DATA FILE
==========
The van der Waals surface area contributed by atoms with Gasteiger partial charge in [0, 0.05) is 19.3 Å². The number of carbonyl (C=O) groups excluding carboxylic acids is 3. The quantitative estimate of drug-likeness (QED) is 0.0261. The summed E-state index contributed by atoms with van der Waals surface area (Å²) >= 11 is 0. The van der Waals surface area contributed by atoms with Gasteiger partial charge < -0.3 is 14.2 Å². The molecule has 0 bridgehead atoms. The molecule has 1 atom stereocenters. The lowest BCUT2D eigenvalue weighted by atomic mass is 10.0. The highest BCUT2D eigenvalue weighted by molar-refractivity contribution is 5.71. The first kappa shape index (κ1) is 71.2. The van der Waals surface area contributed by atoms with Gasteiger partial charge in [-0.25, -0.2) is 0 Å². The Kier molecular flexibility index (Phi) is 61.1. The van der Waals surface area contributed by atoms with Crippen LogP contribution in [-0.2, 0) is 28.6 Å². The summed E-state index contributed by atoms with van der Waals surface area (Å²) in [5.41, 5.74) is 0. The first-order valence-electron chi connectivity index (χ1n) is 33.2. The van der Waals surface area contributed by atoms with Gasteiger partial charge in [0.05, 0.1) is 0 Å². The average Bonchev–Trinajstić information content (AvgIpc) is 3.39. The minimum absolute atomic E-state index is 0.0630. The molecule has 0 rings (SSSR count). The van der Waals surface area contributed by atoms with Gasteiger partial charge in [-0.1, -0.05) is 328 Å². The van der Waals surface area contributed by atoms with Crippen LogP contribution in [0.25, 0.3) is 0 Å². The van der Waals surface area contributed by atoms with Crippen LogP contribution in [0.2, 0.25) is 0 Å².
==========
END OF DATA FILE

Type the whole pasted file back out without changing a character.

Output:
The van der Waals surface area contributed by atoms with Gasteiger partial charge in [0, 0.05) is 19.3 Å². The number of carbonyl (C=O) groups excluding carboxylic acids is 3. The quantitative estimate of drug-likeness (QED) is 0.0261. The summed E-state index contributed by atoms with van der Waals surface area (Å²) >= 11 is 0. The van der Waals surface area contributed by atoms with Gasteiger partial charge < -0.3 is 14.2 Å². The molecule has 0 bridgehead atoms. The molecule has 1 atom stereocenters. The lowest BCUT2D eigenvalue weighted by atomic mass is 10.0. The highest BCUT2D eigenvalue weighted by molar-refractivity contribution is 5.71. The first kappa shape index (κ1) is 71.2. The van der Waals surface area contributed by atoms with Gasteiger partial charge in [-0.25, -0.2) is 0 Å². The Kier molecular flexibility index (Phi) is 61.1. The van der Waals surface area contributed by atoms with Crippen LogP contribution in [-0.2, 0) is 28.6 Å². The summed E-state index contributed by atoms with van der Waals surface area (Å²) in [5.41, 5.74) is 0. The first-order valence-electron chi connectivity index (χ1n) is 33.2. The van der Waals surface area contributed by atoms with Gasteiger partial charge in [0.05, 0.1) is 0 Å². The average Bonchev–Trinajstić information content (AvgIpc) is 3.39. The minimum absolute atomic E-state index is 0.0630. The molecule has 0 rings (SSSR count). The van der Waals surface area contributed by atoms with Gasteiger partial charge in [-0.1, -0.05) is 328 Å². The van der Waals surface area contributed by atoms with Crippen LogP contribution in [0.25, 0.3) is 0 Å². The van der Waals surface area contributed by atoms with Crippen LogP contribution in [0.2, 0.25) is 0 Å².